Bloomberg's Blooper; it's a "Beaut'"
New York Mayor Michael R. Bloomberg gave one of those suddenly vogue commencement addresses--the kind where you ingratiate yourself to the graduates, in this case at Johns Hopkins Medical School, by reference to specific professors and courses they no longer will have to endure. This rhetorical tactic will be a recognized mortar-board cliché by next year, but it probably was a great crowd pleaser in Baltimore yesterday.
But then Hizzoner stumbled. Bloomberg's Blooper came as a part of an attack against "faith based science" and "political science", which he illustrated by pointing to those presumably benighted religious wackos who oppose embryonic stem cell research (the same crackpot Bible thumpers who oppose abortion, one supposes; in short, about half the country outside Manhattan). The former wizard of Wall Street news may know something about politicians who refuse to face scientific facts. But what does he know about "faith based science"?
But the real blooper was his claim that "In Kansas, Mississippi and elsewhere, school districts are now proposing to teach 'intelligent design'.." He said that "boggles" his mind. The trouble is, his mind was apparently too boggled--or that of his speech writer was--to bother to check his facts. WHERE, Your Honor, in Kansas or Mississippi or "elsewhere" does the state propose to teach intelligent design? Before you were in the news making business, you were in the news covering side: so name your source.
In truth, other than the highly touted, now defunct case of tiny Dover, PA, and in the inconsequential musings of some individual legislators here and there, no state or even any city is proposing to teach intelligent design. What you mean, I think (if you are trying to be truthful) is that in Kansas and "elsewhere" there are plans to teach the scientific evidence for and against Darwin's theory of evolution.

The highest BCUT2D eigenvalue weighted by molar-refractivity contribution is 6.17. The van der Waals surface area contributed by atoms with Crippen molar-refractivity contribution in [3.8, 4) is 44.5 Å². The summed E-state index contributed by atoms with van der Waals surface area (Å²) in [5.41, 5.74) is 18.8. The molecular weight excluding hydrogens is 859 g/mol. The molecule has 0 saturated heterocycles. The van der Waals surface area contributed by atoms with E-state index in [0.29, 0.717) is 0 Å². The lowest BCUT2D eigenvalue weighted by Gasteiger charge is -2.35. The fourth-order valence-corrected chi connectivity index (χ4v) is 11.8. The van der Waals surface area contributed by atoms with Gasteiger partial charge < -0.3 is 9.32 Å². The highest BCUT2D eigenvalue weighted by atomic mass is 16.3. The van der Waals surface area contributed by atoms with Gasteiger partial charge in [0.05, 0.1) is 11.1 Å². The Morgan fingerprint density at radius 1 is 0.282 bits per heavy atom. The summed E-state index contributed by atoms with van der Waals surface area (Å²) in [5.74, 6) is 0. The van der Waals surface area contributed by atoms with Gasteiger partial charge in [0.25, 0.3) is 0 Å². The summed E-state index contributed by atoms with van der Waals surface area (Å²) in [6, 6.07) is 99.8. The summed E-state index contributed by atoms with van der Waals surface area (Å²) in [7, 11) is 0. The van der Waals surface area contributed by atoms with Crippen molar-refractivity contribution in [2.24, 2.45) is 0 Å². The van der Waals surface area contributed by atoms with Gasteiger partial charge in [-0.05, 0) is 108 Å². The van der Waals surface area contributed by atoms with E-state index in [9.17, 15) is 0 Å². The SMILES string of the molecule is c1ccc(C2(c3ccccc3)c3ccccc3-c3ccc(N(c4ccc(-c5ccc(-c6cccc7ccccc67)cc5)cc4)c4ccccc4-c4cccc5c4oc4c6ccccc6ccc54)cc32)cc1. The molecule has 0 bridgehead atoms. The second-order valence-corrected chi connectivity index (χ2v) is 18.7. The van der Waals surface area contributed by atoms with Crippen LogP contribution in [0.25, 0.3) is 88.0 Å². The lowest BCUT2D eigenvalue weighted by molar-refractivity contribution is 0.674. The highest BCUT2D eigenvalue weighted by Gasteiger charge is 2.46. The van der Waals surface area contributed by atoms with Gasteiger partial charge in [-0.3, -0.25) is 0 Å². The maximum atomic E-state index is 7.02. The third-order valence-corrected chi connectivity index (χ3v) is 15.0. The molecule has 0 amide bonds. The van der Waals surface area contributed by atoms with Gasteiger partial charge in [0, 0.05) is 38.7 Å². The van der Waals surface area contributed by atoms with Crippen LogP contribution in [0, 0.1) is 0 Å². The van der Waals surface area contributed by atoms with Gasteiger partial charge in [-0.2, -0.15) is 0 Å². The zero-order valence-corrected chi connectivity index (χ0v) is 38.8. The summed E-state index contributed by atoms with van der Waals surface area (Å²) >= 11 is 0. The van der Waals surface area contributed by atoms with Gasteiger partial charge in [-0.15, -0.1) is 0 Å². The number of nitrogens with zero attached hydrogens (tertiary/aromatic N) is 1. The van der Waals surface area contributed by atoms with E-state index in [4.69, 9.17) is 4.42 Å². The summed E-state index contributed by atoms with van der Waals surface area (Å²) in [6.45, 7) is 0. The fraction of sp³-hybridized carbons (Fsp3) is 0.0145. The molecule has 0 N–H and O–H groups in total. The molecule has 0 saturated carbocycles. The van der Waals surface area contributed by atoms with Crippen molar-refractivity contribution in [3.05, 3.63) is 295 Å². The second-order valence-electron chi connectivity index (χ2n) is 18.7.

You have complained when critics and opponents used straw man arguments against you in politics. Don't use them yourself on science teaching issues.
As one of New York's great pols of the past, Al Smith, would say, "Let's look at the record!" Discovery Institute, home to most of the scientists prominently promoting the theory of intelligent design, have consistently called for academic freedom for professors and others doing research on intelligent design. Discovery legal advisers consistently have made the case that teaching ID, if approached properly (as did not happen in Dover) is constitutional. Most of us, obviously, think the theory is right.
But we have not asked that schools mandate the teaching of intelligent design. What we have urged, instead, is the policy now widely used, to teach the scientific evidence for and against Darwin's theory. You got somethin' against that, Mayor?
Actually, I like Mayor Mike. He is plucky and lucky, two great attributes in politics. But he justifiably could say of himself, in the spirit of another great New York pol of the past--Mayor Fiorello LaGuardia, "I don't make many mistakes, but when I do it's a beaut'."